Cancún Agreements: Historic Step Forward or Rushed Deal?

Abstract : Although 2010 was a make-or-break year for international climate change negotiations, delegates arrived in Cancún for the 16th Conference of the Parties (COP 16) to the United Nations Framework Convention on Climate Change (UNFCCC) without much enthusiasm and with few expectations. After the disappointing outcomes of the previous COP in Copenhagen (COP 15), many feared that the UNFCCC would not be able to recover from yet another failure. But as the final hours of the Cancún conference ended in standing ovations and loud cheers, there was a collective sigh of relief symbolizing faith restored in the UNFCCC process and an overall acknowledgment that significant progress had been made. The Cancún Agreements garnered support from all but one of the Convention's 194 parties. This can largely be attributed to the COP president, Patricia Espinosa - Mexico's Secretary of Foreign Affairs, who focused first and foremost on building an effective, transparent and inclusive international process. Her skilful diplomacy was praised by both delegates and media, who rewarded her with deafening applause as the conference came to a close. The Cancún Agreements delivered two decisive texts, one on Long-Term Cooperative Action (LCA) and one on the future of the Kyoto Protocol, following the two negotiating tracks. The agreements materialized after much compromise by both developed and developing country parties and are considered as marking a "new era of international cooperation on climate change", as Mexican President Felipe Calderón emphasized. Even though technical details and legal issues - notably on a global goal for reducing global emissions by 2050 and a second commitment period for the Kyoto Protocol - have been deferred to further negotiations, the Cancún Agreements contain key political decisions which will guide and catalyze comprehensive work programmes and substantive discussions in 2011. But do they really constitute a step forward or are they just a rushed deal stemming from the pressure to reach a successful outcome? We look into this question here, focusing primarily on the outcomes for tropical forests and adaptation.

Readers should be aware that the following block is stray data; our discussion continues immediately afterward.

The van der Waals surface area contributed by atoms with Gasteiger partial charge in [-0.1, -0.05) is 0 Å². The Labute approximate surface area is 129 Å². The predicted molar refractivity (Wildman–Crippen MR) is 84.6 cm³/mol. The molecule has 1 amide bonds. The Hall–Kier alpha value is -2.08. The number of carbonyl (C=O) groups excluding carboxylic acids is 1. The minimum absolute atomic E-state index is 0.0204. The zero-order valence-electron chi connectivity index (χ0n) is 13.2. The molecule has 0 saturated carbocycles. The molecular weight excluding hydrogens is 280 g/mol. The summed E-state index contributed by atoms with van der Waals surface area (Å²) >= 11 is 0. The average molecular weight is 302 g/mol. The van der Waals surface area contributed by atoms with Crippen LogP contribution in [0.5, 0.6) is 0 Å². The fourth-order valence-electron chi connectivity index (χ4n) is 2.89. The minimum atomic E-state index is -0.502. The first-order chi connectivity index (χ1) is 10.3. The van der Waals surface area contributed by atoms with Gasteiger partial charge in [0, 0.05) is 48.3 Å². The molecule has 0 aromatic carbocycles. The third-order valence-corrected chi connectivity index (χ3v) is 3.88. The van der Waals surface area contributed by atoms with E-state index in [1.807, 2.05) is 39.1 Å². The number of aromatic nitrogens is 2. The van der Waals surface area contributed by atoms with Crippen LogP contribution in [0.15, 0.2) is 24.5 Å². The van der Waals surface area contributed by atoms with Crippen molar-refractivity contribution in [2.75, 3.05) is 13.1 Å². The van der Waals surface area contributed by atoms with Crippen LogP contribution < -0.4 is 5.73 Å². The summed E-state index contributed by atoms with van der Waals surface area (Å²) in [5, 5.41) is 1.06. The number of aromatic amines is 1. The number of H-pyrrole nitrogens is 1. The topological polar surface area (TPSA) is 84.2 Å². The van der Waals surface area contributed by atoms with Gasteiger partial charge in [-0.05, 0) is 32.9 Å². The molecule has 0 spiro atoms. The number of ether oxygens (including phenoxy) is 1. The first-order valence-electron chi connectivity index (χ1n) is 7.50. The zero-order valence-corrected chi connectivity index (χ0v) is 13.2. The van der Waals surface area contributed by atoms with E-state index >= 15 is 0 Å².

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Emilia Pramova, Bruno Locatelli. Cancún Agreements: Historic Step Forward or Rushed Deal?. Bois et Forêts des Tropiques, Montpellier : CIRAD, 2011, 65 (307), pp.3-6. ⟨cirad-00699316⟩

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